SEARCH 2000 Games

Monday, September 11, 2000
Kookaboora apt emblem for Olympics that might well be called the Kookey Games

By NEIL STEVENS -- Canadian Press

 SYDNEY -- The kookaburra is the bird emblem of New South Wales, the Australian state in which the 2000 Olympics, which start Friday, will be held. How fitting.

 Call these the Kooky Games.

 A terrorist plot uncovered last month in New Zealand, suggesting idiots intended to blow up a nuclear research facility in the southern suburbs, has merely been the tip of the iceberg of despicable developments.

 A disillusioned Aussie tried to douse the Olympic torch during its relay around the country.

 Aborigines are protesting at the international airport, trying to enlighten foreigners of grievances against government for past injustices.

 Immigration officials made their first seizure of banned drugs at the Olympics last Thursday when they caught a Uzbekistan wrestling trainer carrying vials of performance-enhancing human growth hormone or HGH. At least 15 vials were seized from Sergei Voymov's baggage.

 That was a day after seven vials of suspect liquid arrived from China hidden inside a teddy bear.

 Dick Pound, the IOC vice-president in charge of the World Anti-Doping Agency, said the seizure highlighted the success of heightened co-operation between the IOC and national governments in efforts to crack down on drug use in sport.

 "You have to be nuts with all the publicity on cracking down on drug use in the Games to come whistling through customs with HGH," said Pound.

 Apparently, Australia is full of nuts this week.

 Cheaters and tricksters abound.

 "I still think, unfortunately, the cheaters -- the people using performance-enhancing drugs -- are way ahead of the tests that are now in place," said Richard Quick, the U.S. swim team's head women's coach.

 HGH is popular with athletes for muscle building. It is favoured by those competing in sports where explosive power is required, and it is not detectable in any current anti-doping tests. The fact that overuse can cause serious health problems down the road seems to have escaped some athletes.

 Pound's puppies have been testing athletes for a while. They don't wait until events are over anymore. They try to nab the nefarious before the medals are doled out.

 Some never made it to Sydney. Hammer thrower Robin Lyons was removed from Canada's team after testing positive for steroids. Canadian equestrian rider Eric Lamaze was kicked out after a test revealed proof of cocaine use. It was his second offence.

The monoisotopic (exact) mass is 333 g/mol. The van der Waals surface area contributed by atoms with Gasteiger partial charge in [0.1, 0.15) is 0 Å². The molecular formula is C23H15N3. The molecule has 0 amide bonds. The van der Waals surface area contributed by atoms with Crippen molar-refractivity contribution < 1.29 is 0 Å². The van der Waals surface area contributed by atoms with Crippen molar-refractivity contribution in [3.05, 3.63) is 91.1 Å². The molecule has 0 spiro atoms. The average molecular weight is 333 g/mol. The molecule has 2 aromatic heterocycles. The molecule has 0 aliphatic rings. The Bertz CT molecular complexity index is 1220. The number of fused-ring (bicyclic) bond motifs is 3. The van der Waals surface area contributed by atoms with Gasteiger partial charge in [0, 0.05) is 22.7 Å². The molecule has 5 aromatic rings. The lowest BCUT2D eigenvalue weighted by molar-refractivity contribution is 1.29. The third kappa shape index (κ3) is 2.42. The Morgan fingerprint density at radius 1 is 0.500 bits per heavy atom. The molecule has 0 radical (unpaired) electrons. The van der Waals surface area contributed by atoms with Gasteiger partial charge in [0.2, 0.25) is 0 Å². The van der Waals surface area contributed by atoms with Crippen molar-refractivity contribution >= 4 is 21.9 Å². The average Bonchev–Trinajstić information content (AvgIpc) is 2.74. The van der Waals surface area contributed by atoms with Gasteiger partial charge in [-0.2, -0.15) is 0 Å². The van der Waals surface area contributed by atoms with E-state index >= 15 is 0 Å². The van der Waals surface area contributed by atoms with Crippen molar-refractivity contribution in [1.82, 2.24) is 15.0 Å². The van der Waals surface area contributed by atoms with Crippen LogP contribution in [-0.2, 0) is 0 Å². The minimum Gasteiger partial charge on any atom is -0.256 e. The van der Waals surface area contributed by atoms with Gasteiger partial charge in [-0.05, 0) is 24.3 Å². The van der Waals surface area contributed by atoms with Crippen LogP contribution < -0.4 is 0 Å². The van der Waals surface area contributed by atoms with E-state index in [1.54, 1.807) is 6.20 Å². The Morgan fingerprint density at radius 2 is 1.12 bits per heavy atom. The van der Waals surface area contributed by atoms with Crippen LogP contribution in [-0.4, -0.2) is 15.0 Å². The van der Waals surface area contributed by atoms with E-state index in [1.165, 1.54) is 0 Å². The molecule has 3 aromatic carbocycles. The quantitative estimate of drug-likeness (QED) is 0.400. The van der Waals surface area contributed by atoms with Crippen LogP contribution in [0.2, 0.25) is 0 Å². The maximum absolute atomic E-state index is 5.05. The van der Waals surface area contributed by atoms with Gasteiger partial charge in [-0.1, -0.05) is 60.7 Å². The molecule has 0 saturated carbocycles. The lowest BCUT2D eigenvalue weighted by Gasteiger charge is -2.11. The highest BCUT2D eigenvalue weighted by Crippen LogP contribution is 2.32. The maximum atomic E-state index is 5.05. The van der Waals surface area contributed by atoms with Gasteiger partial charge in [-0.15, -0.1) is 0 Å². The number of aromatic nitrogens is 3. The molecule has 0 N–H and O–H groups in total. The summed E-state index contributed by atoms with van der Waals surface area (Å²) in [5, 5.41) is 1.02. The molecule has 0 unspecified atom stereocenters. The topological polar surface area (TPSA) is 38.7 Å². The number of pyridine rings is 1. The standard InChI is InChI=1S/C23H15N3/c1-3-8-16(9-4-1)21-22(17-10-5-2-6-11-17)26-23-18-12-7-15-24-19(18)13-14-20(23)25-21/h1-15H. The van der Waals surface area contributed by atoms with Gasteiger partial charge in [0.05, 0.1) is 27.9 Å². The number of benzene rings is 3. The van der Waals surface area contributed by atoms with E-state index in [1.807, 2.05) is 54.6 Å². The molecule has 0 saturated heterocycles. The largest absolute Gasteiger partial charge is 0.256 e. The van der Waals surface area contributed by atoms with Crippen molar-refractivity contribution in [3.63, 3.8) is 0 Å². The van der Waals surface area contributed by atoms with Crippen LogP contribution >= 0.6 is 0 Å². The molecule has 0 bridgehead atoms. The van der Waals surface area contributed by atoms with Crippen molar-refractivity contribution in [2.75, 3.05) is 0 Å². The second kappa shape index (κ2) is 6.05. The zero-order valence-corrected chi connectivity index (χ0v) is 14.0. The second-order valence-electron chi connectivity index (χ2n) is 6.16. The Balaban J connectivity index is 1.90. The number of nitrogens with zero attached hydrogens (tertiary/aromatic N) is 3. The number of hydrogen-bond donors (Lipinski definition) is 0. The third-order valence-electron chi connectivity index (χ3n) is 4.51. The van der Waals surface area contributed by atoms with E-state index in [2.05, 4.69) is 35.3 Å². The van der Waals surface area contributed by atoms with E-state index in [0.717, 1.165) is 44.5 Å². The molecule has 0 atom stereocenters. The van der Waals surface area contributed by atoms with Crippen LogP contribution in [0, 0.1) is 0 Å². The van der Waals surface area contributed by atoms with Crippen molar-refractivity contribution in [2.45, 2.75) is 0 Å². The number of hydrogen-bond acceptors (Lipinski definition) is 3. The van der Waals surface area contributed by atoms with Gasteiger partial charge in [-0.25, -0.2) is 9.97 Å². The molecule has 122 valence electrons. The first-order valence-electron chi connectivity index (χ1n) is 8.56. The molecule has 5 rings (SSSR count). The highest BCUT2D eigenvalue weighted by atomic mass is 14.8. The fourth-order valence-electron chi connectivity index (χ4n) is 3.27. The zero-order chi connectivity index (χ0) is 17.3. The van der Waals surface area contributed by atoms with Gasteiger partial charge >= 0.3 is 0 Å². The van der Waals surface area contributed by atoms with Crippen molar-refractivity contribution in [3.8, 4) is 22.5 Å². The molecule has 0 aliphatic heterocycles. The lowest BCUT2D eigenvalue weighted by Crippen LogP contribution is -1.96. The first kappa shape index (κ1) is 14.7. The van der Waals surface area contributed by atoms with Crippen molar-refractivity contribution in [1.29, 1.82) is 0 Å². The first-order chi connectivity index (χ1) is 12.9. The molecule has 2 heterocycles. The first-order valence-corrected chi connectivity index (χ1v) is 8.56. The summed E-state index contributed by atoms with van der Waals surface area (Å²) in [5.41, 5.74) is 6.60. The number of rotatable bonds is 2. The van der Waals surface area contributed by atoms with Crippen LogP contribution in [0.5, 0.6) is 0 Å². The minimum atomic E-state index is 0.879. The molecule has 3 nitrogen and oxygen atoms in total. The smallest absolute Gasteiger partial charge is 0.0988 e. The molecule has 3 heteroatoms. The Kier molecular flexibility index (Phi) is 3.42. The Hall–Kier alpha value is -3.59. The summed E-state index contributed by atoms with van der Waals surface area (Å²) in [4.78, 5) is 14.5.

In Taiwan, female weightlifters Chen Jui-lien and Wu Mei-yi were barred from the Games after positive doping tests.

 Olympic individual pursuit champion Andrea Collinelli and teammate Mauro Trentini were kicked off Italy's team for failing doping tests administered during their country's nationals in July.

 The Chinese team dropped 27 team members and 13 officials for suspected drug use.

 Meanwhile, a trio of unofficial Games mascots say they'll publicly humiliate any athletes who fail doping tests. Harry Hypodermic Needle, a large round pink pill carrying weights, and Uri Urine, a yellow urine bottle and cap, are poised to ridicule.

 Dave (Shark Man) Baxter says he'll continue to cut shark nets in the ocean during the Games to further his protest that they shouldn't be used because they give swimmers a false sense of security because since don't totally enclose beaches.

 Romanian equestrian hopeful Viorel Bobau never got close to Australia. He was stopped at the Hungarian-Austrian border and accused of stealing his horse by its Austrian owners.

 The Aussies shook up the International Olympic Committee by refusing to allow Hong Kong basketball official Carl Ching and Uzbekistan boxing official Gafir Rakhimov into the country for "the safety and security of the Australian community." Seems the international police agency Interpol had extensive files on the two.

 The shock was perhaps too great for protesting IOC president Juan Antonio Samaranch, who at a reception during the weekend misspelled the city as Sidney on a poster.

 Cab drivers in the city are irate over traffic lane closures that allow Olympic buses to barrel along unimpeded.

 Nigerian team officials have declined to take responsibility for having the body of runner Hyginus Anugo shipped home. Anugo was struck and killed while crossing a street last week. He was the fiance of track star Glory Alozie and was to have flown home days before his death. So, says the delegation, somebody else will have to take care of his remains.

 A cyclist was nearly bitten by a snake while training the other day.

 During a dress rehearsal of the opening ceremonies, fireworks set off a fire in a neighbouring lot.

 A used car salesman standing in his suburban yard on his day off had this to say when asked if he'd be taking in any of the Olympic festivities: "I'd rather watch the cows graze."

 Many tickets remain unsold.

 Was that a kookaburra that just flew past?

 Well, we can put all this in the past and hope that, when the Games begin Friday, the good news will far outweigh the bad.

 The vast majority of the 10,400 competitors will win honestly. They will truly deserve their medals. There will be good stories to tell at last.
 Sport by Sport
Purdy's golden moment
IOC strips gold medal
Nestor's golden win hits home
Harrison starts in Britain
Bulgarian coach resigns
Student suspended for e-mail threats
Bridesmaid Brunet
Brit wins women's modern pentathlon
Simon's our man
Dream Team hangs on for another gold
Hungary destroys Russia in title game
Barsukova wins rhythmic gold in an upset
Wind dashes Millar's medal hopes
Yugoslavia beats Russia for gold
Despatie arrives early
Netherlands retains Olympic title
Bosshart wins bronze in taekwondo
Ironic performance wins bronze
Clarke retires after finishing 17th